The Museum of Modern Art currently has on display a wonderful, compact installation titled simply “Johns and Rauschenberg.” Featuring art culled from the museum’s permanent collection, “Johns and Rauschenberg” focuses on works painted by each artist during the mid to late 1950s, using Robert Rauschenberg’s recently acquired Canyon as a centerpiece. The introductory placard describes the two artists as being “in dialogue with one another,” explaining how their works from this period led the way “beyond Abstract Expressionism” and toward Pop Art. At the heart of the installation is the relationship between the two men, an intensely collaborative yet highly competitive connection which pushed each artist toward his own artistic triumph.
It’s a nice narrative, as far as it goes. But it doesn’t go nearly far enough. Rauschenberg and Jasper Johns were lovers during this six-year period of collaboration, and their relationship had a profound impact on their art. For years, the art world ignored this vital component of the Johns/Rauschenberg story, while the artists themselves kept mum on the matter. But 2010’s exhibition Hide/Seek at the National Portrait Gallery broke the silence, openly exploring the artists’ sexuality as it intersected with their work—the first ever gay-themed exhibition at a major American museum. That was over two years ago. Now, in 2013, MoMA is sending Johns and Rauschenberg back into the closet.
This is puzzling. Were MoMA a publicly funded museum, it might be concerned about offending its state patrons—that concern may sound very 1999, but the censorship issue reared its head again during Hide/Seek’s run, when Congressional Republicans threatened to cut the National Portrait Gallery’s funding over a gay-themed, allegedly “blasphemous” work of art. (The museum quickly removed the offending piece.) MoMA, however, is privately funded, and accepts no government cash. So why the dodge on Johns and Rauschenberg?
Most likely because art museums, even seemingly progressive ones like MoMA, remain more closeted than you might think. Textbooks and survey courses have only recently begun examining this dimension of art history, even though it is a fundamental aspect of movements like Pop Art. And while queer theory has allowed art historians and critics to incorporate artists’ sexuality into interpretation of their works, orientation is rarely noted in museums. (The MoMA’s profile of gay icon Andy Warhol fails to mention that he was gay.)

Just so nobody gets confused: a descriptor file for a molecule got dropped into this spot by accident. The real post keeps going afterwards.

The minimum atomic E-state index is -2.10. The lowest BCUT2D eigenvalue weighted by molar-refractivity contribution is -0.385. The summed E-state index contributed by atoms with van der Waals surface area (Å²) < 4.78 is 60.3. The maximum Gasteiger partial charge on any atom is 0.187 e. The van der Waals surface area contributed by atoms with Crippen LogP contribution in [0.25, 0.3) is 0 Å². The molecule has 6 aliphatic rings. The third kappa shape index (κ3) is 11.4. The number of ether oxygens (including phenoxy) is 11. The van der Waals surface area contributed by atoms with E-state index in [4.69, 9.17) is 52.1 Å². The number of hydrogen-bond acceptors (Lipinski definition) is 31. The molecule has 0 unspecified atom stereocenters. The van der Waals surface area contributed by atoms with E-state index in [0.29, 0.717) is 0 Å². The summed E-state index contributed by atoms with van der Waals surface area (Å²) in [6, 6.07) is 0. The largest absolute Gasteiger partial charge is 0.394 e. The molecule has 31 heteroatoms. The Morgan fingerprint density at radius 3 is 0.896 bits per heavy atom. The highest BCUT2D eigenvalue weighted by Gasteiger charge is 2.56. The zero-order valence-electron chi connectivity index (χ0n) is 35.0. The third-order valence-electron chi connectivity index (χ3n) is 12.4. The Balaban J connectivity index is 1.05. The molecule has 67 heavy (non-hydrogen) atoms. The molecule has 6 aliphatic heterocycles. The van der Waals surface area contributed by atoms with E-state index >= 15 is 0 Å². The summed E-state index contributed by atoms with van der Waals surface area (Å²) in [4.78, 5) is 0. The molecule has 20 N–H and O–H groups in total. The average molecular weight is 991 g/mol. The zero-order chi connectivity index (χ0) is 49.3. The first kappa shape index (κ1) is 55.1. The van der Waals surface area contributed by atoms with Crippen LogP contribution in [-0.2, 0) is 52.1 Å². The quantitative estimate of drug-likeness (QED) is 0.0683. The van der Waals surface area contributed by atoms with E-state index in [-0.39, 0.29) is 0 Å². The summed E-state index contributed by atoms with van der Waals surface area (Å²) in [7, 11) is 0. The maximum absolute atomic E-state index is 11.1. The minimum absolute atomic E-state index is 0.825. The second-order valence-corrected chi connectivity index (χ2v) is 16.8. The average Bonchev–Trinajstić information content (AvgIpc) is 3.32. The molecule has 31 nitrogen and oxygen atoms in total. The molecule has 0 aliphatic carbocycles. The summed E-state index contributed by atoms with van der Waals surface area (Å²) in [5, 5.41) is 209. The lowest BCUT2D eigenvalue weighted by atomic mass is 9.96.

Sometimes that’s fine—most of Warhol’s work, for instance, does not merit mention of his sexuality (though leaving it out of his bio altogether is a bit much). But in the case of Johns and Rauschenberg, ignoring orientation amounts to curatorial malpractice. As the curator of Hide/Seek Jonathan Katz explains, Rauschenberg’s guilt and turmoil over their relationship is explored in some of his greatest works, including Canto XIV. Johns’ work In Memory of My Feelings - Frank O’Hara is an obvious eulogy for the relationship. The title is a reference to a poem by O’Hara, who was himself gay, which begins:
My quietness has a man in it, he is transparent
and he carries me quietly, like a gondola, through the streets.
He has several likenesses, like stars and years, like numerals.
The painting contains one of Johns’ famous Americans flags reversed and coated in thick, dark paint, occluding the iconic image with gloomy tones. Johns painted his first American flag soon after meeting Rauschenberg, and completed In Memory during their break-up. Accordingly, the piece is often interpreted as an illustration of a relationship tarnished, smothered, and increasingly obscured by the passage of time.
While those two works are not on display in “Johns and Rauschenberg,” several of the installation’s paintings could be rewardingly subjected to similar analysis. MoMA gives us no such gifts, though, skating over the true nature of the two men’s relationship and, at one point, actively denying it, really, by referring to Johns as Rauschenberg’s “friend.” Issues of offensiveness aside—gay people have fought for decades to have their partners recognized as more than mere “friends”—such bowdlerization is intellectually dissatisfying. Even a brief reference to the artists’ sexuality could clue savvy viewers into keener investigation of these droll, elliptical works—or, even better, complete the installation’s narrative. MoMA tells us that Johns’ and Rauschenberg’s collaboration led them away from abstract expressionism, but it fails to explain how they discovered Pop Art. That genre, birthed by these two artistic giants, was built upon rejection of societal norms including hyper-masculinity and heternormativity. Its gay dimension was present from its genesis, yet a casual visitor to “Johns and Rauschenberg” might think Pop Art merely sprung out of two buddies’ wacky experiments.
In an attempt to justify this re-closing of the artistic closet, MoMA’s press office first informed me that Johns and Rauschenberg “wish to be described” as just friends. (Rauschenberg died in 2008; Johns is 82.) When I asked whether the artists specifically requested such a label, the museum’s representative walked back the claim, instead stating that they “have been referred to that way [as friends, that is] historically,” but the rep would not say whether the artists themselves insisted on the “friends” phrasing. Neither would the Robert Rauschenberg Foundation, which officially had “no reply” to the question, or the Matthew Marks Gallery, Johns’ dealer, which failed to respond to repeated inquiries.
The artists’ preference, whatever it may be, is hardly the only factor to consider here. Museums have a responsibility to acknowledge and consider the sexuality of artists in their collections when it is relevant to the work they are displaying. That’s the real tragedy of “Johns and Rauschenberg”: not that it puts gay artists in the closet, but that it keeps viewers in the dark.